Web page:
delivered the opinion of the court:
Appellees filed a bill in chancery in the circuit court of Peoria county against Robert Stear and Henry Wagner, appellants, asking for an injunction restraining appellants from using a certain wagon road across the lands described in the bill, now owned and occupied by appellees. Appellants answered, alleging a right of way over said lands by prescription, and filed a cross-bill praying for an injunction restraining appellees from interfering with the free use of said road by appellants. The cause was referred to the master in chancery, who heard the evidence and recommended that the prayer of the bill be allowed and that the cross-bill be dismissed for want of equity. The chancellor, on hearing on exceptions to the master’s report, overruled the same and entered a decree in accordance with the prayer of the bill and dismissed the cross-bill. Erom this decree appellants have appealed to this court.
The question to be decided here is whether or not appellants have, by adverse use under the law, acquired an easement over the lands in question. Appellees contend that, admitting the use of the road in question by the appellants, such use was at all times a permissive use and therefore it could not ripen into a prescriptive right.
The undisputed facts are, that appellees, with Charles M. ■ Kingsley, their predecessor in title, and George O. Kings*601ley, his predecessor in title, have owned and occupied successively, for over fifty years, the northwest quarter of section 28, township 9, north, range 7, east of the fourth principal meridian, in Peoria county, across which this road extended. Appellants and their predecessors in title owned and occupied the land lying directly west of the land of appellees and adjacent thereto. The road claimed by appellants extended in an easterly direction from the land of the appellants across the land of the appellees to the public highway known as the Southport road. The free and unobstructed use of said road by appellants and their predecessors in title for nearly fifty years is not disputed. The evidence shows that about the year 1869 Charles M. Kingsley, the immediate predecessor in title to the land owned by appellees, owned land immediately west of the land now owned by appellants and began the first use of this roadway in going to and from said land from his house. About that time Richard Stear, who was the father of appellant Robert Stear, and of Thomas Stear, grantor of appellant Henry Wagner, also commenced the use of said road. The joint use of this road continued down to the death of Charles M. Kingsley, who died in 1911. The repairing and upkeep of this road was shared by Richard Stear (and later by appellants) and Charles M. Kingsley. When the bridge in this roadway was washed out by the heavy rains it was replaced at their joint expense and joint labor. This is admitted in the answer of appellants, they also averring that the bridge in the road in question was necessary to Kingsley’s use of said roadway. Chester E. Kingsley testified that he heard a conversation between his father, Charles M. Kingsley, and Richard Stear, appellants’ predecessor in title, concerning this road, and that his father said to Stear, “You help keep up this bridge as. long as I live, you can have a road through here as long as I live,” to which Stear replied that that was all right; that they would help keep it up. This, he testified, occurred while these parties were *602putting in a bridge in the road in question to replace one washed out. George Kingsley testified that at the time of a dispute concerning some damage done to a cornfield of Richard Stear by hogs belonging to Charles M. Kingsley the question of the road was discussed, and that Charles M. Kingsley then told Stear that if he would keep up one-half of the expense of the road in question he (Stear) could use it as long as he (Kingsley) owned the place, provided they could agree, and that Stear made no dissent. This testimony is not refuted except in a negative manner by witnesses who stated they did not hear conversations between these parties concerning this road. Numerous witnesses testified to the joint use of this road by Kingsley and Richard Stear. This fact is not inconsistent with the permissive use of the same. Appellants do not contend that an easement was established by grant.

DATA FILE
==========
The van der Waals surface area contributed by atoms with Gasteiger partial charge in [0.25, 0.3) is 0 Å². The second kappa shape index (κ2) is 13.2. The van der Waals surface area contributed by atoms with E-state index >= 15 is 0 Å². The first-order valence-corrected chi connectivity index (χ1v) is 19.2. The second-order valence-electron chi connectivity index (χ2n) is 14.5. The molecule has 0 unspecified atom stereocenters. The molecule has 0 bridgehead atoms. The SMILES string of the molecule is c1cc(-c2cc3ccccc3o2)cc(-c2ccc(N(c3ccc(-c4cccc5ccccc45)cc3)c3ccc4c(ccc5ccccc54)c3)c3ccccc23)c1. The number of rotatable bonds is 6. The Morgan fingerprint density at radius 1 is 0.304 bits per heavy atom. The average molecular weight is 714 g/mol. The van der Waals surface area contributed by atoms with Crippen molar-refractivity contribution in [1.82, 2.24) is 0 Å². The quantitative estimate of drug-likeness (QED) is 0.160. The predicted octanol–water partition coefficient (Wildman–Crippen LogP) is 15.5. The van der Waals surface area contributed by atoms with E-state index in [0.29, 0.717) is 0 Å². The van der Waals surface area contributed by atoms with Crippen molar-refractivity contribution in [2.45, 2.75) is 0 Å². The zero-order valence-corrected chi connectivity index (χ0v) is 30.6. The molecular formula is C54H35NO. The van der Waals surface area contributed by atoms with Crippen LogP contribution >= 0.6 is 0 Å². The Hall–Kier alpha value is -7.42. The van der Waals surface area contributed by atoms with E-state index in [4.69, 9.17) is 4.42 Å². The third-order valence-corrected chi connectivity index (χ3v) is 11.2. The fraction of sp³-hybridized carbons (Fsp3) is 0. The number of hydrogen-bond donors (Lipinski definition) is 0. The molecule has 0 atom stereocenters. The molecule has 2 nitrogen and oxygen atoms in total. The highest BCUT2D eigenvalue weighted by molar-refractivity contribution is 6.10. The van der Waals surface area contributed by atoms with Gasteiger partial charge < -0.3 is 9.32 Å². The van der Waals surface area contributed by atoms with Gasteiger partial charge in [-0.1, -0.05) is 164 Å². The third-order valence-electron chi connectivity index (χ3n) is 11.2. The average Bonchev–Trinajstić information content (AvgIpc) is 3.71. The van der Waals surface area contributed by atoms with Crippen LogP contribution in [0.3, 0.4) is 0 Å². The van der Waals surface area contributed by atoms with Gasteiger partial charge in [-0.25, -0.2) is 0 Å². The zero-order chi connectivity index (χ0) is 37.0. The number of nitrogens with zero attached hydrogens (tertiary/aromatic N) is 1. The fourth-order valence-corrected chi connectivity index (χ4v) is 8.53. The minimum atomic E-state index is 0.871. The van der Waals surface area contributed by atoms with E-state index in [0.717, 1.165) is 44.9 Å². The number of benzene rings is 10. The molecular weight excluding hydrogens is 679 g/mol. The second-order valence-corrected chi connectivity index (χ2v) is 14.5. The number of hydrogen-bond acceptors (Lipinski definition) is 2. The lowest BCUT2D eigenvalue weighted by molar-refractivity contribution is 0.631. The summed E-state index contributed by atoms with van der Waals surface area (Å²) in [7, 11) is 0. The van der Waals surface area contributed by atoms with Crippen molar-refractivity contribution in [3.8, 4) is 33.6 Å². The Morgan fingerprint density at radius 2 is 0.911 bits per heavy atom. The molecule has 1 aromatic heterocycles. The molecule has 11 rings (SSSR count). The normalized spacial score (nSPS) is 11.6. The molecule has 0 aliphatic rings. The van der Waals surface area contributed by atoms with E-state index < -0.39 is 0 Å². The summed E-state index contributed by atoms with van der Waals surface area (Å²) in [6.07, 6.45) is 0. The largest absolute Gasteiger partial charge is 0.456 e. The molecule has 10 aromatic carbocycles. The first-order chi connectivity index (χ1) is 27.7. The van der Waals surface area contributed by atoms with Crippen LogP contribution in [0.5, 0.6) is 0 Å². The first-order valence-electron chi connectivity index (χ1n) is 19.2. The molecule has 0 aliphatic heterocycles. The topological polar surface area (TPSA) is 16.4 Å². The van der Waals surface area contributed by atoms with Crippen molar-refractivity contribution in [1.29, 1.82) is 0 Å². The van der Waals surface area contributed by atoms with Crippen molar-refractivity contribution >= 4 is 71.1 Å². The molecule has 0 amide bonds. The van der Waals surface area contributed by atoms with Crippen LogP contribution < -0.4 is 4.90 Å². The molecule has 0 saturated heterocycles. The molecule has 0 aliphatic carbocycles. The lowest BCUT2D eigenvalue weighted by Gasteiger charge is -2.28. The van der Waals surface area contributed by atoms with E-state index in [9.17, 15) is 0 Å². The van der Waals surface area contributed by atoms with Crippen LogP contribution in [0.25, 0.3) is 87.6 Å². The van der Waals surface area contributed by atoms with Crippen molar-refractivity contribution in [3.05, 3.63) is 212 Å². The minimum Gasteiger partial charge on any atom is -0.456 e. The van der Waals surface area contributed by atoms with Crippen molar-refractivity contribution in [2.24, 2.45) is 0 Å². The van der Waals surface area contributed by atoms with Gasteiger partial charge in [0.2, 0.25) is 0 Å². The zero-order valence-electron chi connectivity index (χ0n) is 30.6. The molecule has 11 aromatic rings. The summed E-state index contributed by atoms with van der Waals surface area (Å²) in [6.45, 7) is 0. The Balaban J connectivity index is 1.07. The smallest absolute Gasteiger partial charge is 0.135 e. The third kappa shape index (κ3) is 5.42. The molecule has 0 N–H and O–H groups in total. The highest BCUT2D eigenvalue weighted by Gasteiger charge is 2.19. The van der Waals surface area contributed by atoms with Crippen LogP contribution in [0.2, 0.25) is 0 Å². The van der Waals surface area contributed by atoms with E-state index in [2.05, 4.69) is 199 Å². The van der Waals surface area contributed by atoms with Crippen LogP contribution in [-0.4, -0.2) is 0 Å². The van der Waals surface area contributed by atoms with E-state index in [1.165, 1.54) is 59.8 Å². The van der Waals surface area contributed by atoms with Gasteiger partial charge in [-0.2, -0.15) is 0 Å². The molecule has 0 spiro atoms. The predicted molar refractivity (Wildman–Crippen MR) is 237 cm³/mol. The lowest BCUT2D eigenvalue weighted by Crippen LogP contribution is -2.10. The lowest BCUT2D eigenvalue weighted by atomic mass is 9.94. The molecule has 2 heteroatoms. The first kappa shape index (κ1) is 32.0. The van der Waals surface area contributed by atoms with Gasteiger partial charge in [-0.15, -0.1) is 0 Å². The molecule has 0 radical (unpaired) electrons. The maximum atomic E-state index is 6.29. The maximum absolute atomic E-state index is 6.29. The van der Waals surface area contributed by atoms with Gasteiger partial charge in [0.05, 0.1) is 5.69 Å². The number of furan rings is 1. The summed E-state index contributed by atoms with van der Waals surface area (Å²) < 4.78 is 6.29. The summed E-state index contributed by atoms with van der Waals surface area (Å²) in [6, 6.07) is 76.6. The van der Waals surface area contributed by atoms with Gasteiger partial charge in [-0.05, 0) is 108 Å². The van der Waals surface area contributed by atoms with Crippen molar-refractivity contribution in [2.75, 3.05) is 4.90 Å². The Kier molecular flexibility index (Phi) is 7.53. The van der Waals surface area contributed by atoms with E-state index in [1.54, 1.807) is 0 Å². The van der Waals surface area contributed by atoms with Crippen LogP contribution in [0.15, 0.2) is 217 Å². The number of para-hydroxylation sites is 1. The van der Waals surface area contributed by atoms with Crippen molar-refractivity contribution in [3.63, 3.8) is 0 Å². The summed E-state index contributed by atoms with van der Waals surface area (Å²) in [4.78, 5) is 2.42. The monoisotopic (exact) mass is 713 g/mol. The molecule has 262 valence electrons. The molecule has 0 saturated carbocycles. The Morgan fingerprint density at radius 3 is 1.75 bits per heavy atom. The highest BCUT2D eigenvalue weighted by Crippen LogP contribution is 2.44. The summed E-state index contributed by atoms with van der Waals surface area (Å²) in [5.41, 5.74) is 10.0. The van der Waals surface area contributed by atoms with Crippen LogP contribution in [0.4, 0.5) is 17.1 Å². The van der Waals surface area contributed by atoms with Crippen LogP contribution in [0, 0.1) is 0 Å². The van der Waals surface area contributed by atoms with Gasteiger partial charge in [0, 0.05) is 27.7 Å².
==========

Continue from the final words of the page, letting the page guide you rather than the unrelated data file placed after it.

Complainants offered and put in evidence an instrument in writing dated December 20, 1911, as follows:
“Whereas Thomas Stear and Robert Stear, of the town of ICickapoo, in the county of Peoria and State of Illinois, have heretofore by a verbal agreement with Charles M. Kingsley, late of said town of Kickapoo, traveled over a certain traveled track from the northeast quarter of the northeast quarter of section twenty-nine (29) to a road running through the northwest quarter of the northwest quarter of section twenty-eight (28), all in said township; and whereas said Charles M. Kingsley recently departed this life, and for the purpose of having some definite understanding between said Stear and the heirs and widow of said Kingsley: